Championship losses pile up along with problems for QPR, Birmingham and co
Championship clubs are releasing their accounts for last season and the numbers don’t look good, but this is only one of the issues in the second tier.
To say that this season has been one of ups and downs for Queens Park Rangers would be putting things mildly. In the middle of October they were set fair, top of the EFL Championship under the management of Steven Gerrard’s former assistant Michael Beale; they’re now two places above the Championship’s relegation places and recently appointed Gareth Ainsworth as their third manager of the season.
Ainsworth might well already be forgiven wondering what he’s let himself in for at Loftus Road. On the pitch, his time as the club’s manager has started with little discernible improvement on what had preceded his arrival, with a 3-1 home defeat against Blackburn Rovers in his first game and a 3-1 defeat at relegation rivals Rotherham United in his second. It was Rangers’ fifth league defeat in a row and they’ve won just one of their last 18 games, a rotten spell that has seen them drop from third to 20th place in the table.
And then the accounts dropped. Published for the 2021/22 season, they made for grim reading. The club lost £24m, not that far short of half a million pounds a week, with almost £90m still owed in various loans and player transfer instalments, as well as an outstanding settlement over Financial Fair Play breaches. An increased playing staff accounted for a 10% increase in wage costs. And all these losses came despite the club increasing their turnover by 7% on the previous year.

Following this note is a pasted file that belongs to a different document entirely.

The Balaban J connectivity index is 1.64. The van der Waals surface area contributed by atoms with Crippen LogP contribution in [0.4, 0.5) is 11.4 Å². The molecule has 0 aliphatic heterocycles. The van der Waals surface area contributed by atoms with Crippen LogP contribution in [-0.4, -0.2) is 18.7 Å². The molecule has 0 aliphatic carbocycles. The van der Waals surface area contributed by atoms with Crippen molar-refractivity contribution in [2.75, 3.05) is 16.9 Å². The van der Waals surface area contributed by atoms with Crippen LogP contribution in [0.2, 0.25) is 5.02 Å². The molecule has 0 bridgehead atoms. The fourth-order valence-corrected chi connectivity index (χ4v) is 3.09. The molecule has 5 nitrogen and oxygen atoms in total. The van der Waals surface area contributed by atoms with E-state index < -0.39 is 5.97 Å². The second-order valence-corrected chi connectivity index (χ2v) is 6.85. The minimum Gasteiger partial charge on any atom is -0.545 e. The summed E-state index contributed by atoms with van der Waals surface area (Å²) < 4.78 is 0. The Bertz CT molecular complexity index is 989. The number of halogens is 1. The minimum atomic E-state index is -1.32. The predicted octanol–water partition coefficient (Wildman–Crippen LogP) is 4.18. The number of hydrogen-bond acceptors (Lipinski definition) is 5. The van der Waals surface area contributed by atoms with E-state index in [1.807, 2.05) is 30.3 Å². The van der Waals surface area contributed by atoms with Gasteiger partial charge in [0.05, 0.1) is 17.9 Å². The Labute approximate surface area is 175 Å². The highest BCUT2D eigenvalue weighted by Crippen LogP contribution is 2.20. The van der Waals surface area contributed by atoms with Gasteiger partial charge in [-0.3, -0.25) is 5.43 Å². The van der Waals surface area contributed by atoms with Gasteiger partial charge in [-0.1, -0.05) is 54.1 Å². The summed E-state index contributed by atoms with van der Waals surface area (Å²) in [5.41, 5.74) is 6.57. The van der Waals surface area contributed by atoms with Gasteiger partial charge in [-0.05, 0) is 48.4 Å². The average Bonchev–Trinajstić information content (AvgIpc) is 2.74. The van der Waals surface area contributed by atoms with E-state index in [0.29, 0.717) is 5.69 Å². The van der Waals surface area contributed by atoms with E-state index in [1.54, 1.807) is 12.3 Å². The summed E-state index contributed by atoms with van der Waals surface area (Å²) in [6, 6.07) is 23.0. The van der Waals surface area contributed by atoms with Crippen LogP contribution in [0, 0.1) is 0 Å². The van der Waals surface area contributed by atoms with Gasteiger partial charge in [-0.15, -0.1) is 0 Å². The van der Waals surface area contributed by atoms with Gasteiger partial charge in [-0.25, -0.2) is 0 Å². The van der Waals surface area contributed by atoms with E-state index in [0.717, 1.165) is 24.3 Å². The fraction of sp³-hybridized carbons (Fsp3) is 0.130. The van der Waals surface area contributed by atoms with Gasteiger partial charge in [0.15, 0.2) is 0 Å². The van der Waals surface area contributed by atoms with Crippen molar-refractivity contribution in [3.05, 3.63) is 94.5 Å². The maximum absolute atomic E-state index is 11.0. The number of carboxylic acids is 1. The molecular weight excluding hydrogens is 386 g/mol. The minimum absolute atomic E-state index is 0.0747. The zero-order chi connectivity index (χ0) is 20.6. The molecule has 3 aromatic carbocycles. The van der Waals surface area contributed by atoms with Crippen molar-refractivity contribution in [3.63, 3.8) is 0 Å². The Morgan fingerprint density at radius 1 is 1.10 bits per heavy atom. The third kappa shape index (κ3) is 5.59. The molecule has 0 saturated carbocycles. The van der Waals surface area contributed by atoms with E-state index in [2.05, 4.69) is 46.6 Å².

Of course, Queens Park Rangers are far from the only club in the Championship in this sort of position. Indeed, although their position is without doubt precarious, they’re not in the worst shape, and by some distance. One such club in a worse predicament than QPR is Reading, who are reportedly sailing close to a second six-point deduction.
The club were deducted six points for breaching financial rules in 2021, with a further six-point deduction suspended until the end of the 2022/23 season, providing they hit targets outlined in a business plan agreed with the EFL. Such a punishment right now would drop Reading a point below QPR and into the middle of a relegation fight.
While Reading are at the extreme end of the scale, this type of financial oddness is all over the place. Clubs are losing money hand over fist, and we know where all this money is going. According to the Deloitte Annual Review of Football Finance 2022, the combined 24 clubs of the Championship spend £1.25 on wages alone for every £1 that comes into them.
There are two angles here, one of which is considerably less sympathetic than the other. Some might argue that the inequality of parachute payments made to clubs relegated from the Premier League forces Championship clubs who do not receive those payments to overspend on wages to stay in some sense competitive. Another, more cynical take might be that owners desperate for a shot at the pot of gold at the end of the rainbow are endangering valued community institutions for their own ultimately selfish ends.
It’s easy to see why parachute payments are considered to be especially smothering. While they amount to a substantial cut in the TV revenue of the relegated club, they also amount to several times the average of around £9m that Championship clubs make from their current deal with the EFL. It has been reported that this could be about to rise, with greater interest in the next EFL television deal, but this in turn raises questions.